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Recap / Bobs Burgers S 11 E 6 Bob Belcher And The Terrible Horrible No Good Very Bad Kids

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In this, the show's 200th episode, the family must figure out how to keep the restaurant open after Bob's flattop breaks on the morning of the Ocean Avenue Business Association's Ocean Fest on Ocean Avenue.


Bob Belcher & the Horrible, No Good, Very Bad Tropes:

  • Accidental Nightmare Fuel: In-universe; Linda's mermaid statue was butt ugly and everyone but Linda could see it. When she tries to salvage it after it gets burned, her "improvements" only make it more terrifying. Even Louise hates it.
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  • ...And That Would Be Wrong: Linda scolds the kids for trying to break into Pam's restaurant and steal the thermocouple, "even if it is fun", and mumbles about how fun it would be. Her tone implies she's actually done it before.
  • The Atoner: Everything the kids do post-fire is to try and make up for supposedly causing the damage to the restaurant. They'll even consider breaking and entering if it helps their father, and Louise says she'd do a lot more (namely murder).
  • Bait-and-Switch: During her verse of "It's All My Fault", Louise lists off a ton of explosives she was going to add to the mermaid statue, and we see a flashback of her finding a box under her bed that clearly has something inside. She then sheepishly admits she didn't have any of the examples she just gave, so she had to make do with sparklers.
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  • Big "OMG!": Bob lets out three in quick succession after seeing the fire and what it did to the restaurant.
  • Brick Joke: Near the climax of the episode, Teddy asks Bob for a plunger. He can briefly be seen in the end credits with a plunger in-hand.
  • Brutal Honesty: When the kids sing about how they likely caused the fire, Gene and Louise try to skirt around Linda's mermaid statue being hideous, instead implying it by saying they didn't think it was likely to win the statue contest. When Tina gets to her verse, however, she immediately calls the mermaid statue ugly.
  • Cannot Spit It Out: When Ron makes Hugo apologize to Bob for setting the restaurant on fire, Hugo mumbles "I'm sorry" and Ron has to prompt him to say it louder.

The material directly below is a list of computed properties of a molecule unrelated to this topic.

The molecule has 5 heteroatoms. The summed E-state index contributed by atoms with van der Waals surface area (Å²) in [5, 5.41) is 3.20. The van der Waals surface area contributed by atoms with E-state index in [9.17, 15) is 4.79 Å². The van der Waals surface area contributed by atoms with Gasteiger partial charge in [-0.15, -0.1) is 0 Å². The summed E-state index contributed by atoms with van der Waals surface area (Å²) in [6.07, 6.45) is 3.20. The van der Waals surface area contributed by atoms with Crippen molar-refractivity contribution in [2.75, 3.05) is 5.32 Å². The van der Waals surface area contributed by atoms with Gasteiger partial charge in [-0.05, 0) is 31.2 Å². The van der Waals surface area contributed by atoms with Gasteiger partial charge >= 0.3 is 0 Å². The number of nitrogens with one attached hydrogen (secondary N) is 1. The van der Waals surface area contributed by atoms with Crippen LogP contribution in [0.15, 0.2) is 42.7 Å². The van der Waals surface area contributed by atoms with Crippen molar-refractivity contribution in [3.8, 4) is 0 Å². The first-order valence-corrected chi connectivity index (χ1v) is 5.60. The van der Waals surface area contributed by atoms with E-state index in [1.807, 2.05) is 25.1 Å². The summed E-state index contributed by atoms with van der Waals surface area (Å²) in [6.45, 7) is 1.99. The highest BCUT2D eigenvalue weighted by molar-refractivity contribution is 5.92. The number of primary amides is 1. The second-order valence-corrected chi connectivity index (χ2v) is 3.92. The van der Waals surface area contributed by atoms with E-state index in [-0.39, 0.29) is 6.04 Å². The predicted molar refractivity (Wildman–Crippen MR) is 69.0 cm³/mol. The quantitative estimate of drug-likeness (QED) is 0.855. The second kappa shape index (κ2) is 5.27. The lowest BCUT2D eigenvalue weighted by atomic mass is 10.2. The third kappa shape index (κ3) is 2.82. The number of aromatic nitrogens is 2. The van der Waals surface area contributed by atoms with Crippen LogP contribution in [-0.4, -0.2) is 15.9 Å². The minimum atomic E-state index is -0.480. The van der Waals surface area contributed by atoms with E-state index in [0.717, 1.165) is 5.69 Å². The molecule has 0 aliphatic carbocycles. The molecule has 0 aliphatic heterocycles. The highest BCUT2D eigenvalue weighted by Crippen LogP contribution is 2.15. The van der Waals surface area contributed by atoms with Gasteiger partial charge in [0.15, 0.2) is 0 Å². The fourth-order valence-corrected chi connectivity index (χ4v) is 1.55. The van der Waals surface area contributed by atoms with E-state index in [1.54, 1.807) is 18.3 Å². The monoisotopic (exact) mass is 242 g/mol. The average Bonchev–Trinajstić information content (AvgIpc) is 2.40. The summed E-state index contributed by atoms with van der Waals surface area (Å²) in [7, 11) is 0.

• Chekhov's Gun:
    • The greasy rags Hugo throws at Bob during his inspection are what actually started the fire.
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    • When the kids consider breaking into Pam’s not-yet-set-up restaurant to get the thermocouple, Tina writes an apology note on one of the Bob’s Burgers flyers explaining why they did it, as well as a promise to pay Pam back for the window and give the thermocouple back after their dad gets another one. When the kids decide not to go through with it and return home, Tina accidentally leaves the apology note behind and Pam ends up finding it. She’s so touched by the kids’ dedication to their father and the family restaurant (as well as appreciative that they didn’t do the breaking and entering) that she lends her thermocouple to Bob.
  • Chekhov's Gunman: Let's just say Hugo wasn't in the episode for a Mandatory Line.
  • Comically Missing the Point: Linda is momentarily charmed by the idea of Tina, Gene, and Louise working together on something, before she realizes that "something" was "creating an environment that caused a large fire."
  • Continuity Cavalcade: When Gene opens his drawer, several items featured in previous episodes appear—the Beefsquatch mask, his Wagstaff Whalers cheerleader uniform, and the Africa necklace from his Queen Latifah costume.
  • Continuity Nod:
    • To Bob's speech at the start of the pilot episode, "Human Flesh". When he calls his kids "horrible" in this episode, they really take it to heart and work to try to save the restaurant. Bob also clearly says it out of stress in this episode and apologizes for saying it at the end.